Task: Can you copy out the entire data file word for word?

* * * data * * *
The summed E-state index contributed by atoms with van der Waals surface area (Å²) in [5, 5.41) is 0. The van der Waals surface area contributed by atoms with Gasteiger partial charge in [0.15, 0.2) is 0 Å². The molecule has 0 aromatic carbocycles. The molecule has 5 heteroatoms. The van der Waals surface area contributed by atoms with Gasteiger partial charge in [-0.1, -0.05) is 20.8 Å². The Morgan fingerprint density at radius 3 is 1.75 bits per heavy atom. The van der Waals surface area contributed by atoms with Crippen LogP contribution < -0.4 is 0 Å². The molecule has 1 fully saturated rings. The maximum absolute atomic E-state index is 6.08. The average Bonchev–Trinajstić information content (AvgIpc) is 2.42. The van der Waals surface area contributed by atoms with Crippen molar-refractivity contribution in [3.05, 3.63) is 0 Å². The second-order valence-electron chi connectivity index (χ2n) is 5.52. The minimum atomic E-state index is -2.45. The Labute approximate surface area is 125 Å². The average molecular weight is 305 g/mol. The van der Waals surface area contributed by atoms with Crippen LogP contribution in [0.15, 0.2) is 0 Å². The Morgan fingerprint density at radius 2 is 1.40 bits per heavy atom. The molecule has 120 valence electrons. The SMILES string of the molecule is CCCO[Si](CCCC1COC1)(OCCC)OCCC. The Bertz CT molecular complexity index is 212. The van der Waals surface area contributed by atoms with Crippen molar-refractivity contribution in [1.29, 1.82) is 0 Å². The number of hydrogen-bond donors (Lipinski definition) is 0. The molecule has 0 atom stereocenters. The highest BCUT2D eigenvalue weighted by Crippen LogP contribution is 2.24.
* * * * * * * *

The summed E-state index contributed by atoms with van der Waals surface area (Å²) in [5, 5.41) is 0. The van der Waals surface area contributed by atoms with Gasteiger partial charge in [0.15, 0.2) is 0 Å². The molecule has 0 aromatic carbocycles. The molecule has 5 heteroatoms. The van der Waals surface area contributed by atoms with Gasteiger partial charge in [-0.1, -0.05) is 20.8 Å². The Morgan fingerprint density at radius 3 is 1.75 bits per heavy atom. The van der Waals surface area contributed by atoms with Crippen LogP contribution < -0.4 is 0 Å². The molecule has 1 fully saturated rings. The maximum absolute atomic E-state index is 6.08. The average Bonchev–Trinajstić information content (AvgIpc) is 2.42. The van der Waals surface area contributed by atoms with Crippen molar-refractivity contribution in [3.05, 3.63) is 0 Å². The second-order valence-electron chi connectivity index (χ2n) is 5.52. The minimum atomic E-state index is -2.45. The Labute approximate surface area is 125 Å². The average molecular weight is 305 g/mol. The van der Waals surface area contributed by atoms with Crippen LogP contribution in [0.15, 0.2) is 0 Å². The Morgan fingerprint density at radius 2 is 1.40 bits per heavy atom. The molecule has 120 valence electrons. The SMILES string of the molecule is CCCO[Si](CCCC1COC1)(OCCC)OCCC. The Bertz CT molecular complexity index is 212. The van der Waals surface area contributed by atoms with Crippen molar-refractivity contribution in [1.29, 1.82) is 0 Å². The number of hydrogen-bond donors (Lipinski definition) is 0. The molecule has 0 atom stereocenters. The highest BCUT2D eigenvalue weighted by Crippen LogP contribution is 2.24.